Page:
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5:01 Jazz December 2017: Tradition With A Twist!

40 years ago, WEMU made the decision to establish jazz as our primary musical focus and we are proud of that – but we cannot hold a candle to Ron Brooks 50 years of jazz dedication.  In the 1960s, bassist Ron Brooks fell in love with the music and began his association with pianist Bob James.  Although he maintained a second career over the years, many recognize Ron Brooks as the dean of Ann Arbor jazz musicians.  Musicians such as Sean Dobbins, Randy Napoleon, Rick Roe and Ben Jansson credit Ron’s stewardship at The Bird Of Paradise Jazz Club as the foundation of their careers.  WEMU is very proud to present Ron Brooks again for our traditional December – holiday – Sesi Motors 5:01 Jazz show. 

Ron always surprises us with special guests and for December 1st at Rush Street Nightclub, he will not disappoint.  He calls the ensemble RB + She.  The He is Ron on bass and the She will include Ingrid Racine on trumpet, Ellen Rowe on piano and Gayelynn McKinney on drums.  This is a major first for WEMU and 5:01 Jazz.  What a way to wrap up 40 years of jazz – celebrating three generations of jazz, three accomplished jazz women, one distinguished veteran musician and musicians from both Ann Arbor and Detroit.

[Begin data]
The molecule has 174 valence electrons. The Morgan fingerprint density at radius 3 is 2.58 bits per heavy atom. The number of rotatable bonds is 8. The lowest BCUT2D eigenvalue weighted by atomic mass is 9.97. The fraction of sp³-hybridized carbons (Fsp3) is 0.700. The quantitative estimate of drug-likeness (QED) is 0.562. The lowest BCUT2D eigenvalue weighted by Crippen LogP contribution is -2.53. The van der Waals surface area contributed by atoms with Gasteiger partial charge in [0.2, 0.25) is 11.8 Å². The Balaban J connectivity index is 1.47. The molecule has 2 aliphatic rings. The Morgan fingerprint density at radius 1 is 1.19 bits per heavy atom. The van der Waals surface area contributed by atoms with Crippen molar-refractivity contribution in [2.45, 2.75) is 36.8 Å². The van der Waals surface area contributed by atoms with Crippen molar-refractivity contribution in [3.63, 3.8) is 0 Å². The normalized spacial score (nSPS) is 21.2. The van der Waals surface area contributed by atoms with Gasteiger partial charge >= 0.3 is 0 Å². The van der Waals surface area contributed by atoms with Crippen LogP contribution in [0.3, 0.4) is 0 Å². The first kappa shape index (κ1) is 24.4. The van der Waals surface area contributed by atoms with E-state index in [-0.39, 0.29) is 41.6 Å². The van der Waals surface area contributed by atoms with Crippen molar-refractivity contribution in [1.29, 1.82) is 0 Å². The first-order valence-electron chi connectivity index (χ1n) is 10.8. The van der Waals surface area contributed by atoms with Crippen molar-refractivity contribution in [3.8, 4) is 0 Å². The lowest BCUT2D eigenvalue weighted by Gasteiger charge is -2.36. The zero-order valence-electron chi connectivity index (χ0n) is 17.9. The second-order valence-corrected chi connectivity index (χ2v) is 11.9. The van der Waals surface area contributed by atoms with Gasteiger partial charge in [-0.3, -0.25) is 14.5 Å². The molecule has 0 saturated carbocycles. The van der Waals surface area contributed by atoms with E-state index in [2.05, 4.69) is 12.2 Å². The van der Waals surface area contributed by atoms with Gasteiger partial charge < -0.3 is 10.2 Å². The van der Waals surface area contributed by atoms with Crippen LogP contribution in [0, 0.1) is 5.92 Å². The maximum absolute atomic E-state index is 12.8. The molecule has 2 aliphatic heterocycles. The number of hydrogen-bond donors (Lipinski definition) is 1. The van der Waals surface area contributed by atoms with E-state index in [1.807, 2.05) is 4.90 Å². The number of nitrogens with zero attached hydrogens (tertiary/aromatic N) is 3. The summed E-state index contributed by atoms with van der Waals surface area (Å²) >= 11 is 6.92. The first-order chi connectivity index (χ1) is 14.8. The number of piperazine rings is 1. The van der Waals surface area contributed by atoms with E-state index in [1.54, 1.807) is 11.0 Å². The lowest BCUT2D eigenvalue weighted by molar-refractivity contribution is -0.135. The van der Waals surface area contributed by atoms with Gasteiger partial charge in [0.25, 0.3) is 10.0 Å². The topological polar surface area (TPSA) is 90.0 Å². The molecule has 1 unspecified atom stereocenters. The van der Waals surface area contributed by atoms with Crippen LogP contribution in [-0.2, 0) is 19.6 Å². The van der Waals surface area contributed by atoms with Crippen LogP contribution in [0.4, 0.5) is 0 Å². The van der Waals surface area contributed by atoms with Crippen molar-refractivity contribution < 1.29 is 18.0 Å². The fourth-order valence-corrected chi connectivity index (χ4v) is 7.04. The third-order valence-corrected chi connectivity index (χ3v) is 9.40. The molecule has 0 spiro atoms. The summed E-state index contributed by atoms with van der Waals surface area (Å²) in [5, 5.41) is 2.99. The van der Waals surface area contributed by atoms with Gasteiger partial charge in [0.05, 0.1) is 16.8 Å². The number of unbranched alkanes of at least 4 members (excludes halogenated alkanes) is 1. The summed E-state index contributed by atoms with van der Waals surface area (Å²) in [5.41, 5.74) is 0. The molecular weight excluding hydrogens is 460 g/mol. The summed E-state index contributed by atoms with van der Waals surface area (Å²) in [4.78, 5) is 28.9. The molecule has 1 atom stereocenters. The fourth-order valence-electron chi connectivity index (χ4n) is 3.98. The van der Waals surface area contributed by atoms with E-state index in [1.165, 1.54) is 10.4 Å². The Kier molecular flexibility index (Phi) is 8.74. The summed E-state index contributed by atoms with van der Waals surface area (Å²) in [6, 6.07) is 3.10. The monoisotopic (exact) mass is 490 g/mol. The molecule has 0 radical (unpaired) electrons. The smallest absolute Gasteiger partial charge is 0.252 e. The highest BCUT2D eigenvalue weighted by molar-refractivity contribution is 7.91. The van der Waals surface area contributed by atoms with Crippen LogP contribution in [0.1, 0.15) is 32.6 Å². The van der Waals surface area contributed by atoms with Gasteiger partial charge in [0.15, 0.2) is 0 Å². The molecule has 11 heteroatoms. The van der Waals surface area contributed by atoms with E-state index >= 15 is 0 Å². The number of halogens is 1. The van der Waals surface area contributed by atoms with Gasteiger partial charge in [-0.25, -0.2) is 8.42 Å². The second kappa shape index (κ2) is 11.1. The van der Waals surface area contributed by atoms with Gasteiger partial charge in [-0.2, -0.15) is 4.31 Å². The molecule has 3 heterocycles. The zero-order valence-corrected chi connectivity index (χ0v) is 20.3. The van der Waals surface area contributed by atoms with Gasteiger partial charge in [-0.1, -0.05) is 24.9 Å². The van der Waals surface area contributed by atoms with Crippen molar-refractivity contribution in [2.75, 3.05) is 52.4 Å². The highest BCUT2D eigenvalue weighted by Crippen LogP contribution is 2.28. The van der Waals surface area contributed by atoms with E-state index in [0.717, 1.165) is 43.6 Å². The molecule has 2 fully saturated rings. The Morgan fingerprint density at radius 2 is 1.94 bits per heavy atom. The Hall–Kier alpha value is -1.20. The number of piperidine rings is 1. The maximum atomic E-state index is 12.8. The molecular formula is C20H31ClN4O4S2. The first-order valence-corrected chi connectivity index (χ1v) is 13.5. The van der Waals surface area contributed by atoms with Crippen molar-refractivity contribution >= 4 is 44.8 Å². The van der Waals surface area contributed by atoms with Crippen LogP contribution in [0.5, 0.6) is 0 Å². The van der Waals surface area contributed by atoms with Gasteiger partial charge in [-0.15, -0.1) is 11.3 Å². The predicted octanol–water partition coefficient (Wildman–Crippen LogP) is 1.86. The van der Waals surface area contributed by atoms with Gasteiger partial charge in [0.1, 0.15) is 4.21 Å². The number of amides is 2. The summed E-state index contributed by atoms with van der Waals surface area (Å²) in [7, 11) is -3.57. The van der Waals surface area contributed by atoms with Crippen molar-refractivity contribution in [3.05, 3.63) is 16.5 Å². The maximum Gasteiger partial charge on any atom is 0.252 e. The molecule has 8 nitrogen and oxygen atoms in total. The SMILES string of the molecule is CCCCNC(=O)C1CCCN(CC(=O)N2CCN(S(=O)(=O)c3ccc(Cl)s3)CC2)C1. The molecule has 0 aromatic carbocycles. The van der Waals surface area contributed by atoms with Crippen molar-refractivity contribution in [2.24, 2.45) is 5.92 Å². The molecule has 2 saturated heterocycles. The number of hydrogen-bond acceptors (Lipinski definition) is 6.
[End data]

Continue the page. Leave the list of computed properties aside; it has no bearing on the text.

5:01 Jazz is a monthly free jazz show on the first Friday of the month from October through May at Rush Street Nightclub, 314 South Main Street in Ann Arbor.  Join the WEMU staff and your friends for this sparkling after work party that starts at 5:01 PM sharp.  In addition – after 5:01 Jazz and the premiere of RB + She, stroll downtown Ann Arbor for Midnight Madness!  We present the 5:01 Jazz series in memory of Dr. Jan Winkelman, WEMU’s first major donor and community champion with support from Sesi Motors.
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Linda Yohn simply cannot remember a day in her life that was not filled with music. Her early life was full of changes as the daughter of a well-respected cancer research scientist who moved his family about, but one thing was constant: the love of music instilled by her mother. So, when it seemed life was too hard to bear, young Linda would listen to her radio, play her guitar, dance her heart out and sing at the top of her lungs. So, it isn’t so strange that “older” Linda still does all those things!